For Andrés Contreras, doctor and professor at SEK International University, life expectancy in the world has increased and this goes hand in hand with a greater culture of health prevention. He indicates that Ecuador should focus on preventing ills in its young population so that they reach old age in a good way, but neither should they neglect current patients who already suffer from pathologies.
The specialist does not agree with Bucaram and affirms that Ecuadorians still have a lot to learn about nutrition: “Although sometimes access to quality food is limited by lack of income or time. Many people work and seek to eat the fastest and cheapest, but others do not have money to buy good food. Eating healthy should not be expensive and the State must work so that this changes and that populations with lower incomes have a good diet”.
The quality of life is a determining factor if it is analyzed that the hope of this is on the rise in the country, since, as in many nations, the rate of population growth and the proportion of people over 60 will simultaneously decrease. years of age will continue to increase. In Ecuador there are 1.3 million older adults (who are over 65 years old).
It is estimated that half of this population in the country lives in poverty. The majority of older adults are not in good health during, at least, their last 10 years of life, as shown by the study The Future of Aging by the consulting firm Deloitte, which explains that the length of life in which one is in good health is has stopped in 63 years.
“Our country faces great challenges to guarantee the health of people of retirement age (65 years for men and 60 years for women), so it will be advisable for us to transform the products and services of the public and private health ecosystem through a culture focused on the prevention and maintenance of well-being, taking advantage of cutting-edge technologies and psychological care”, indicates the consultant.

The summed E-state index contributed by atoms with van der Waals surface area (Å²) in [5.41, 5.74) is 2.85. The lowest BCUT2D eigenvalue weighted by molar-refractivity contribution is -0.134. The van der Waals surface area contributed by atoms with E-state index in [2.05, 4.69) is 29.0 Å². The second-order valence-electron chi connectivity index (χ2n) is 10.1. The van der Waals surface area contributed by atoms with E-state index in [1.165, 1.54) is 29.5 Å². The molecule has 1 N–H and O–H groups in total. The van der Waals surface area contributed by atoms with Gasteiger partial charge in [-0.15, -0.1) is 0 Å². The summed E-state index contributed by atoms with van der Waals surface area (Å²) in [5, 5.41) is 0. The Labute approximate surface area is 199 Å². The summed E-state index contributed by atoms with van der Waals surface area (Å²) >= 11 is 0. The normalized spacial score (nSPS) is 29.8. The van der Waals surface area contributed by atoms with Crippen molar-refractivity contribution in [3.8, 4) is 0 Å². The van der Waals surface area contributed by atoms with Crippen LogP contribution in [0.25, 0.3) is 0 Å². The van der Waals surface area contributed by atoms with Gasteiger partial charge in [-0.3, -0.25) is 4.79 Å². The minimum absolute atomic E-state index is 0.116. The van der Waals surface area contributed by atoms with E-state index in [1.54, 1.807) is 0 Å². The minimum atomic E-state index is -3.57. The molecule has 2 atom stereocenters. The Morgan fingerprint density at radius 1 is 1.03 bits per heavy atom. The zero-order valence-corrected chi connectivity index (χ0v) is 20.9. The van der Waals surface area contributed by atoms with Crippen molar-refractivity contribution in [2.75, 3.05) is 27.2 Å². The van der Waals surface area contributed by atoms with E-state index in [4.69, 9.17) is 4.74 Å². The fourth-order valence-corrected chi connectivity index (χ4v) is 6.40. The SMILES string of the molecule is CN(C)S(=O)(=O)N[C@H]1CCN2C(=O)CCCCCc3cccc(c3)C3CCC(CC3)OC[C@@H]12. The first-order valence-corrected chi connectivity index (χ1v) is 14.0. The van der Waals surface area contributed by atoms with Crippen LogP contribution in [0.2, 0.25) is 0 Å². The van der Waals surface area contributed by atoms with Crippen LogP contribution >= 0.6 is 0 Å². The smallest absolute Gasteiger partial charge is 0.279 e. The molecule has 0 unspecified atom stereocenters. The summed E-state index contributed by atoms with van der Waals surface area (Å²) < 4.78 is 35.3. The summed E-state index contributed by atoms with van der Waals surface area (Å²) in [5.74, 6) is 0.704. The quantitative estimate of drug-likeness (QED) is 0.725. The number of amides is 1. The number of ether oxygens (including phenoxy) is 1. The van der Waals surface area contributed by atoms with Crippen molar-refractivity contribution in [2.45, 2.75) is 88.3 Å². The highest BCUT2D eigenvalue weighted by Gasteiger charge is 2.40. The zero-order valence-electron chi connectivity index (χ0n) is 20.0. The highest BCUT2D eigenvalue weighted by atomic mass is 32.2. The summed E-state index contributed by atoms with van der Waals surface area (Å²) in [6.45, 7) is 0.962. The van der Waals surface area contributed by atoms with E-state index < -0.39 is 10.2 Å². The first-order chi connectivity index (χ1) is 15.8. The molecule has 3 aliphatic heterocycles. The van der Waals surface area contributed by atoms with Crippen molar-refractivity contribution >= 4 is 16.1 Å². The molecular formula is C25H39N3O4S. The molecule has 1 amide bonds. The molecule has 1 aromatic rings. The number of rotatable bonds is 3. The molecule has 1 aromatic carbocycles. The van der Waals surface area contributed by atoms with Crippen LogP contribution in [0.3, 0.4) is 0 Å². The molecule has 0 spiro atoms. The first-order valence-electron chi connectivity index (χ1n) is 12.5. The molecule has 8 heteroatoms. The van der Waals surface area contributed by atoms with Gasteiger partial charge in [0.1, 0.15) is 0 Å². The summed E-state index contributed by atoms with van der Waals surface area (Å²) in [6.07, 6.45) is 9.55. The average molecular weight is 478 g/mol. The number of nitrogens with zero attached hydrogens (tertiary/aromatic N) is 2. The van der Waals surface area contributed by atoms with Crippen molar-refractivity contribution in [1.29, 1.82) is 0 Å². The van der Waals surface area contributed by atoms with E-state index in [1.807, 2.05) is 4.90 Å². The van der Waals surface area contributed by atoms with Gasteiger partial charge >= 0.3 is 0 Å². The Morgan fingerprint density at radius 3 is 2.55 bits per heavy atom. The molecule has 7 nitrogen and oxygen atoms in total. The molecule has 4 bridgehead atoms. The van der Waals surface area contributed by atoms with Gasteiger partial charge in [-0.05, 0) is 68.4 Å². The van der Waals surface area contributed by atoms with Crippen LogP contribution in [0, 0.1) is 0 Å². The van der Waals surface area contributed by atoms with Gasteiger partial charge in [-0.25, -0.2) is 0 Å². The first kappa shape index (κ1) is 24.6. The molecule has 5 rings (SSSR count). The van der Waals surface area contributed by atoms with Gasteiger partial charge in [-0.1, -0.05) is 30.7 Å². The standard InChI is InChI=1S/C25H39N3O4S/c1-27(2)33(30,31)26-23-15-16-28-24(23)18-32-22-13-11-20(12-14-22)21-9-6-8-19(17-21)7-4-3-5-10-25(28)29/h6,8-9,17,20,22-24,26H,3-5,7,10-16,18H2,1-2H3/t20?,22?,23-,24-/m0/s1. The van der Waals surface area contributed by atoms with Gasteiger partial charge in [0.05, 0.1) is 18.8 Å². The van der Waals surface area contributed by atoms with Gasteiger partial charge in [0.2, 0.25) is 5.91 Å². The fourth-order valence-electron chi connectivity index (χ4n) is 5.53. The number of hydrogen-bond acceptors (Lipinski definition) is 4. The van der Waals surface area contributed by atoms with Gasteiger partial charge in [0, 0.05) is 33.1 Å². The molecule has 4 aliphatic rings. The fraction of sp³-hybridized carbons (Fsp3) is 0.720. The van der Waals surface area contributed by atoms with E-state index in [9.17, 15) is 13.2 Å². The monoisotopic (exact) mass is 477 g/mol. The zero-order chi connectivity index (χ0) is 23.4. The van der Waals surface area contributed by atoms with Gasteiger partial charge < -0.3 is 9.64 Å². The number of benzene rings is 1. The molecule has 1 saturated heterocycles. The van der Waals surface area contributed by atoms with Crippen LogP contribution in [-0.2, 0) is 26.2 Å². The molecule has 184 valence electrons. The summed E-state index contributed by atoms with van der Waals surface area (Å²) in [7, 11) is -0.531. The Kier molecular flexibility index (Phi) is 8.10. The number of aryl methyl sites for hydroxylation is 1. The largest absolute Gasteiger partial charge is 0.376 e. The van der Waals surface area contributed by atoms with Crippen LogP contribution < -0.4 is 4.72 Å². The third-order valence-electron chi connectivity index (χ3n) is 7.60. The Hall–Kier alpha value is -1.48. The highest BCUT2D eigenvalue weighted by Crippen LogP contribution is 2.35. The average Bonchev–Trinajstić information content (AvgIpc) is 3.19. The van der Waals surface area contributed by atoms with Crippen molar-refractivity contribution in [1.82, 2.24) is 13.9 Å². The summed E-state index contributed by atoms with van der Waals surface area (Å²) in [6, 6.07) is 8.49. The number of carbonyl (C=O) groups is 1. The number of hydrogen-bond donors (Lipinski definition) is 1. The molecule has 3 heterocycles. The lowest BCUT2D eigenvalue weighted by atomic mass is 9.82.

Added to this is the fact that the country’s retirees generally do not have access to an efficient scheme of health benefits either. “In Ecuador, if a patient has lung cancer and they give him an appointment for six months, what we do is leave the diagnosis at the cemetery,” says Bucaram.
The Ministry of Economic and Social Inclusion provides several items of economic protection to older adults, such as the My Best Years non-contributory pension (established in the government of Lenín Moreno), aimed at older adults in situations of extreme poverty, who receive a $100 per month; and the Senior Adult pension, aimed at people in poverty, with a monthly item of $50. Although this is not enough to cover the costs of medicine and food.
In addition, the poverty indicators of the general population are added, which, according to the INEC, as of December 2021, 27.7% of Ecuadorians were poor; that is, he lived on less than $2.85 a day. This also makes it difficult for people to access quality food and medicine.
Contreras assures that life expectancy does not matter much if its quality does not rise: “What is the point of reaching 90 years of age if I am going to arrive with a bad life, in poverty and without being able to access good food or medicine? ”.
Pamela Cabezas, an internist at Hospital de los Valles, agrees that the axis of the current health system should be changed to a preventive one, since annual medical check-ups are of great importance for children, women, men and people in the third age: “they help in the early detection of diseases and timely treatment”. In addition, to take care of mental health and carry out a review and update of the basic list of medicines to add or discard medicines. (I)